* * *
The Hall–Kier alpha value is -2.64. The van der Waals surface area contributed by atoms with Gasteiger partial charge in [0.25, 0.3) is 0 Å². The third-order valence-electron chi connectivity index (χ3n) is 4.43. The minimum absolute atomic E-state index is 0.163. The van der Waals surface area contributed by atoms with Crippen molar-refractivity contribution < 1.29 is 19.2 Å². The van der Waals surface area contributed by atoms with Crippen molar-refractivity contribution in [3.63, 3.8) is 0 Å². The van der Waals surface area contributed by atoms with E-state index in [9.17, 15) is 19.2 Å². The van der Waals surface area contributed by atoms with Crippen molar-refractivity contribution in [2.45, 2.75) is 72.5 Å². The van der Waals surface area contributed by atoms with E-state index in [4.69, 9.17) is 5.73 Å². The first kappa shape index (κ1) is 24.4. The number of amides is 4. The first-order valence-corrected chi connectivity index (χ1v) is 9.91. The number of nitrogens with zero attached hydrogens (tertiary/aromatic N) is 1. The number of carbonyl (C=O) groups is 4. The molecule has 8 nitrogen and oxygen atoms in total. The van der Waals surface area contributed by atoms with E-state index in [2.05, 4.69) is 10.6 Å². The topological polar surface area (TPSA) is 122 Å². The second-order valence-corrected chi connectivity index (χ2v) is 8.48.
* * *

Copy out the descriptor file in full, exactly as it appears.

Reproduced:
The Hall–Kier alpha value is -2.64. The van der Waals surface area contributed by atoms with Gasteiger partial charge in [0.25, 0.3) is 0 Å². The third-order valence-electron chi connectivity index (χ3n) is 4.43. The minimum absolute atomic E-state index is 0.163. The van der Waals surface area contributed by atoms with Crippen molar-refractivity contribution < 1.29 is 19.2 Å². The van der Waals surface area contributed by atoms with Crippen molar-refractivity contribution in [3.63, 3.8) is 0 Å². The van der Waals surface area contributed by atoms with E-state index in [9.17, 15) is 19.2 Å². The van der Waals surface area contributed by atoms with Crippen molar-refractivity contribution in [2.45, 2.75) is 72.5 Å². The van der Waals surface area contributed by atoms with E-state index in [4.69, 9.17) is 5.73 Å². The first kappa shape index (κ1) is 24.4. The number of amides is 4. The first-order valence-corrected chi connectivity index (χ1v) is 9.91. The number of nitrogens with zero attached hydrogens (tertiary/aromatic N) is 1. The number of carbonyl (C=O) groups is 4. The molecule has 8 nitrogen and oxygen atoms in total. The van der Waals surface area contributed by atoms with E-state index in [2.05, 4.69) is 10.6 Å². The topological polar surface area (TPSA) is 122 Å². The second-order valence-corrected chi connectivity index (χ2v) is 8.48.